LOS ANGELES — In 1951, George Reeves first donned the iconic cape and tights to play Superman, a role that catapulted him to national celebrity and made him a hero to children everywhere. In June 1959, just days before his wedding, he was found dead in his home, a victim of an apparent suicide.
George Reeves’ life made him famous, but it was his death that would go down in infamy. “Hollywoodland,” due in theaters Friday, examines the controversy surrounding the curious circumstances of Reeves’ death, using his supposed suicide to examine the nature of American celebrity. The film was directed by Allen Coulter and stars Adrien Brody, Diane Lane, Robin Tunney and Ben Affleck, who plays Reeves.
While the role of Superman haunted Reeves throughout his life, his memorable portrayal of such an enduring character has kept alive the mystery surrounding his death for so many years.
“The man played a superhero,” said Tunney, who plays Reeves’ fiancee. “Everybody knows who Superman is, and the irony of how he died isn’t lost on them.”
For Reeves, the role of Superman was both a blessing and a curse. In later years he would complain of typecasting, and he was often unable to find work that didn’t exploit his public persona. Tunney found a clear parallel to Reeves’ life in modern-day celebrity.
“I think a lot of actors still struggle with the idea that they want to show a side of themselves that people don’t expect from them,” she said. “I think there’s a stigma: ’Well, somebody played that role and played it well, so nobody will buy them as this.’ ”
According to Tunney, the effect is heightened today by the public’s intrusion into the private lives of actors.
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Perhaps no actor working today understands Reeves’ predicament better than Affleck, who has seen his name splashed across the tabloids for the better part of a decade. For that reason, co-star Diane Lane, who plays Reeves’ married lover, calls his casting “brilliant.”
“I know that Ben [understands] George Reeves’ experience of being almost entrapped, saying, ’Well you’ve done this, so we’re not gonna let you do that,’ ” the Oscar-nominated actress said. “Ben’s a smart man, and he wants that diversity of experience. His affinity with George is very well-exercised in this because he gets to really act. It’s all about the performance rather than any kind of bravado, [even though] we look to Ben to traditionally be a hero figure in a movie, like George.”
“Hollywoodland” refuses to take a definitive stance on the nature of Reeves’ death, and Tunney believes the ambiguous ending makes for a more powerful film experience.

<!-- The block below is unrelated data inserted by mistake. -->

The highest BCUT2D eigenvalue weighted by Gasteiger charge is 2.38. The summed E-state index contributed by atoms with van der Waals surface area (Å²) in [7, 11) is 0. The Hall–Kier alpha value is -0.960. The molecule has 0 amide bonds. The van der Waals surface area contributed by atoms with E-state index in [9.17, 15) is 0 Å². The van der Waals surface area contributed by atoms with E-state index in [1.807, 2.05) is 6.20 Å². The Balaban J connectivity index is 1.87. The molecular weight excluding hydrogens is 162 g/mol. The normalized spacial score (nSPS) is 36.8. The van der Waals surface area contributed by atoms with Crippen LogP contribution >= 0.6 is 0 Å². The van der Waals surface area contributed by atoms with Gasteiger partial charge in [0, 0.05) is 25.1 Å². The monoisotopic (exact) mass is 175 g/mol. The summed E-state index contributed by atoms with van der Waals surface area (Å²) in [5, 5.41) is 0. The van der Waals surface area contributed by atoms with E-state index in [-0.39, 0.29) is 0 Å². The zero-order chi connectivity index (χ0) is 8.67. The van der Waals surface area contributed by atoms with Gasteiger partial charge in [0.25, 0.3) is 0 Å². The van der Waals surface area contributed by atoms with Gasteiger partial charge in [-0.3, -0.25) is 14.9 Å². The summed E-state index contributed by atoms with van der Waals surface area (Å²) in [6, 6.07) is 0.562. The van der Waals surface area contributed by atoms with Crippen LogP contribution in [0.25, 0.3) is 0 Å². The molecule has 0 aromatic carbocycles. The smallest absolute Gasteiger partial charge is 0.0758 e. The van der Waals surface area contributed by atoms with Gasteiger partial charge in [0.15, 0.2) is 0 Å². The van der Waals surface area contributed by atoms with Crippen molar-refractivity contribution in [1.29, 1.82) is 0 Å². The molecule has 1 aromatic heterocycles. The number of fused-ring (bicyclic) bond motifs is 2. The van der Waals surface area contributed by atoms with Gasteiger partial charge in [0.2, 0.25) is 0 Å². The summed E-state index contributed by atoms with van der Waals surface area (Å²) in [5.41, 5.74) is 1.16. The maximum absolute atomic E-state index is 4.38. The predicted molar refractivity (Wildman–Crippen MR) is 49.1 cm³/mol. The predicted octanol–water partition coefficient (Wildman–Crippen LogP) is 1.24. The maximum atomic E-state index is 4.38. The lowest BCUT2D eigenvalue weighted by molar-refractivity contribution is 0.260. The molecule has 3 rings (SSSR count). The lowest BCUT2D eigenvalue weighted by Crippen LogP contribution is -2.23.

“It’s about the journey — that’s what good films are about,” she said. “It’s not about the ending. The film is not about who killed George Reeves. The film is about what happens when you’re ambitious and when you can’t look at the life right in front of you and enjoy that — when you’re blinded by the idea that you want to be remembered or famous and that’s more important than your everyday life.”
Adrien Brody, who plays Louis Simo, the detective in charge of investigating Reeves’ death, believes the film’s lessons about ambition extend far beyond the particulars of Reeves’ life.
“I think there’s a common thread in this that extends beyond actors and people in the industry, which is a part of our culture,” he said. “We want more, and we assume that by attaining whatever it is we desire, we will somehow be happier as human beings. This is exploited in marketing, and it’s something that we have to be aware of.”
According to Brody, it’s the death at the center of the film that enables Simo to escape Reeves’ tragic fate.
“Both characters in this film — my character and George Reeves — had this kind of intense desire for fame, respect, recognition or money, and they felt empty without that,” Brody observed. “But I think it was a kind of realization in my character’s journey that that wasn’t ultimately what would make him happy. And unfortunately he had to find that out through George’s death.”
Superman was heralded as being able to “leap tall buildings in a single bound.” In the end, Reeves’ death inspired Lane to recite another old maxim: “What goes up must come down.”
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